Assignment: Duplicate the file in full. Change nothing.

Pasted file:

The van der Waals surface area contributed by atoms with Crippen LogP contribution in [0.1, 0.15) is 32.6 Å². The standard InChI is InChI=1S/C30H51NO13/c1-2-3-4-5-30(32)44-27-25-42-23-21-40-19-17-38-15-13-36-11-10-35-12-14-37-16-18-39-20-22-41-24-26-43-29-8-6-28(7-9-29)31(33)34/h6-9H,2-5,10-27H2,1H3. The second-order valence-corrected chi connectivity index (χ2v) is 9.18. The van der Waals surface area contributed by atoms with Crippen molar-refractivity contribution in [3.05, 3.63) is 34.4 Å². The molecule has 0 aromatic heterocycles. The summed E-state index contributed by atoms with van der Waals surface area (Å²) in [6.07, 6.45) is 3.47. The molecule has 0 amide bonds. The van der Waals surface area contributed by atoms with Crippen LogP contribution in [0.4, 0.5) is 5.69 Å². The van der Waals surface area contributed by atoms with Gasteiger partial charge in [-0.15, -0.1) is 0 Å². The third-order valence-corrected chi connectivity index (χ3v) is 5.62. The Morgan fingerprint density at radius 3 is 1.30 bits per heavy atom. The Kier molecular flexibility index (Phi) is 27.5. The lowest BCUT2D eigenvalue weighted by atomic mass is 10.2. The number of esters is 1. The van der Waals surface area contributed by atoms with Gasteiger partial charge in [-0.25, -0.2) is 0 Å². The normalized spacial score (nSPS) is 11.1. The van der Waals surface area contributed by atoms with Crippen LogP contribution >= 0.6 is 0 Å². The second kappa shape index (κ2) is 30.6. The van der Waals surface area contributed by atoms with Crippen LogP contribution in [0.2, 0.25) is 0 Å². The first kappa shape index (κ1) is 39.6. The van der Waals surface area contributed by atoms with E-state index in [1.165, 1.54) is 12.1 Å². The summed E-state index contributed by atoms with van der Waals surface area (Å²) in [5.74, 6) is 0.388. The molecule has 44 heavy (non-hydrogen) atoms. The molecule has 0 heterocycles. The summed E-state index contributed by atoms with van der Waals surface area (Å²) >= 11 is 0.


The van der Waals surface area contributed by atoms with Crippen LogP contribution in [0.1, 0.15) is 32.6 Å². The standard InChI is InChI=1S/C30H51NO13/c1-2-3-4-5-30(32)44-27-25-42-23-21-40-19-17-38-15-13-36-11-10-35-12-14-37-16-18-39-20-22-41-24-26-43-29-8-6-28(7-9-29)31(33)34/h6-9H,2-5,10-27H2,1H3. The second-order valence-corrected chi connectivity index (χ2v) is 9.18. The van der Waals surface area contributed by atoms with Crippen molar-refractivity contribution in [3.05, 3.63) is 34.4 Å². The molecule has 0 aromatic heterocycles. The summed E-state index contributed by atoms with van der Waals surface area (Å²) in [6.07, 6.45) is 3.47. The molecule has 0 amide bonds. The van der Waals surface area contributed by atoms with Crippen LogP contribution in [0.4, 0.5) is 5.69 Å². The van der Waals surface area contributed by atoms with Gasteiger partial charge in [-0.15, -0.1) is 0 Å². The third-order valence-corrected chi connectivity index (χ3v) is 5.62. The Morgan fingerprint density at radius 3 is 1.30 bits per heavy atom. The Kier molecular flexibility index (Phi) is 27.5. The lowest BCUT2D eigenvalue weighted by atomic mass is 10.2. The number of esters is 1. The van der Waals surface area contributed by atoms with Gasteiger partial charge in [-0.25, -0.2) is 0 Å². The normalized spacial score (nSPS) is 11.1. The van der Waals surface area contributed by atoms with Crippen LogP contribution >= 0.6 is 0 Å². The second kappa shape index (κ2) is 30.6. The van der Waals surface area contributed by atoms with Crippen LogP contribution in [0.2, 0.25) is 0 Å². The first kappa shape index (κ1) is 39.6. The van der Waals surface area contributed by atoms with E-state index in [1.165, 1.54) is 12.1 Å². The summed E-state index contributed by atoms with van der Waals surface area (Å²) in [5.74, 6) is 0.388. The molecule has 44 heavy (non-hydrogen) atoms. The molecule has 0 heterocycles. The summed E-state index contributed by atoms with van der Waals surface area (Å²) >= 11 is 0.